NEW YORK (CBSNewYork) – “I was blown away.”

Melissa Salguero, the winner of the 2018 GRAMMY Music Educator Award, is speaking out about what it was like to win a GRAMMY.

“I’m thinking ‘Oh my gosh, like, this is really happening? I’m at the GRAMMYs, and he’s introducing me? And especially a Bronx teacher, in New York City – it was amazing,” Salguero told CBS2’s Elise Finch.

Salguero began the music program at P.S. 48 seven years ago. Before that, the school had been without a music program for 30 years. Twenty two percent of the students are homeless. She put together a GRAMMY submission video with her students that helped catapult her to GRAMMY gold and a special shout-out by James Corden during the big show.

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“It was such an incredible experience for me, obviously loving music, and loving the artists and the messages that they can send to a whole generation and beyond,” Salguero said.

Salguero said she walked the red carpet next to Lisa Loeb.

“She actually asked me to take a picture with her at the end of the carpet and I just about died, it was like a dream of mine,” she said. “Having Hailee Steinfeld in front of me and Imagine Dragons behind and Cyndi Lauper… it was so surreal. I was not shy, I definitely went up to everybody.”

Salguero, a Florida native, said she had to take the opportunity to come teach music in New York, and was eventually placed in P.S.48.

“The kids in Hunts Point are the same as all these kids all over the world… they love music,” Salguero said. “When I first started, we didn’t have a band program, so that was the first thing I put on my list. I want to start a band, I want to do this, and I just made these lists of things that I wanted to accomplish, and the kids know it. So they see me checking off one by one.”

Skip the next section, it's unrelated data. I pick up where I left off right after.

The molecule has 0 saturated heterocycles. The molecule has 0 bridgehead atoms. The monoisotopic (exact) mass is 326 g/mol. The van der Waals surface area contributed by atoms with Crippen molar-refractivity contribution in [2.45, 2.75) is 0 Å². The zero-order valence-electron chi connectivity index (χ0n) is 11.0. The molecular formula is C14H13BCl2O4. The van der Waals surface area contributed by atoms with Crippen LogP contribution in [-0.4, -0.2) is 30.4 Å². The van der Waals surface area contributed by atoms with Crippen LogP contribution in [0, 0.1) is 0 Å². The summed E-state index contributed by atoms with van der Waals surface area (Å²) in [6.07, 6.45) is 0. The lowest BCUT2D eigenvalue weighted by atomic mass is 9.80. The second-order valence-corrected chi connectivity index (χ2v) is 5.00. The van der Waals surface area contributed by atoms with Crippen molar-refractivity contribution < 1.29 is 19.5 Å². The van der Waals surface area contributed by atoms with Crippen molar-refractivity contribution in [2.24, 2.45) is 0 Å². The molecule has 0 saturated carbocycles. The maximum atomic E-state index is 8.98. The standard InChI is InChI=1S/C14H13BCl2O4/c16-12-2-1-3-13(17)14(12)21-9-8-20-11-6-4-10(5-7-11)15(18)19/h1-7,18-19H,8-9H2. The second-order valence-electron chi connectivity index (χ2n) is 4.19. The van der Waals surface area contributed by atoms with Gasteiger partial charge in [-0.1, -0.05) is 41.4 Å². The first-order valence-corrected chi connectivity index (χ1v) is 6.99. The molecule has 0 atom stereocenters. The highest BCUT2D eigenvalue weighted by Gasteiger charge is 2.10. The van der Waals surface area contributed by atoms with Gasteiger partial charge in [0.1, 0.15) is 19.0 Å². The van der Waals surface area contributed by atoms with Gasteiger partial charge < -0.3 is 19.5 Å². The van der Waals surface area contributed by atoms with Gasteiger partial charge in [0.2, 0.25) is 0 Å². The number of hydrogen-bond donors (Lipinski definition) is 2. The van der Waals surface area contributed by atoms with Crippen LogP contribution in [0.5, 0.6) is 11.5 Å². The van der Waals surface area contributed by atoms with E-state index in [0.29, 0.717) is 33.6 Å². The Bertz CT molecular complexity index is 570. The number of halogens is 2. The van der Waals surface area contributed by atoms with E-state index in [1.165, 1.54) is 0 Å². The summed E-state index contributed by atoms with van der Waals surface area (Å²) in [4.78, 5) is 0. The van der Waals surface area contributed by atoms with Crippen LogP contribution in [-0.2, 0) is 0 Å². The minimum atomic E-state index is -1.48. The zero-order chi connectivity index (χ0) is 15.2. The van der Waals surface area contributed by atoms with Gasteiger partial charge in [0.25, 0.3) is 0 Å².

“My main goal, to help them, is to show them how music can help them throughout their life. To help them develop that perseverance of obstacles,” Salguero said. “For example, playing an instrument. The first day – nobody sounds good the first day. So you’re playing an instrument and every day you’re getting better and better every day by practicing. And that really is teaching them a habit to transfer into their future.”

Salguero said teaching at P.S. 48 is “very special to me.”

“The kids, they treat me like a rock star. And when I was little I always wanted to be a rock star. When I walk into the school I can’t go two feet without a hug or a high five,” she said. “It feels so special. Such a bond I have with my students and they know how lucky they are to have music in their lives. And I’m so happy that I can help them in their musical future.”

Salguero won $10,000 as part of the award and the GRAMMY Museum and Recording Academy are also donating money to P.S. 48.

“This is actually bigger than anybody could’ve expected,” she said. “People have been calling the school and asking ‘How do I donate to this program? I have an old baby grand piano that I want to give you guys. So, this is far reaching. I did not expect this kind of response.”

 

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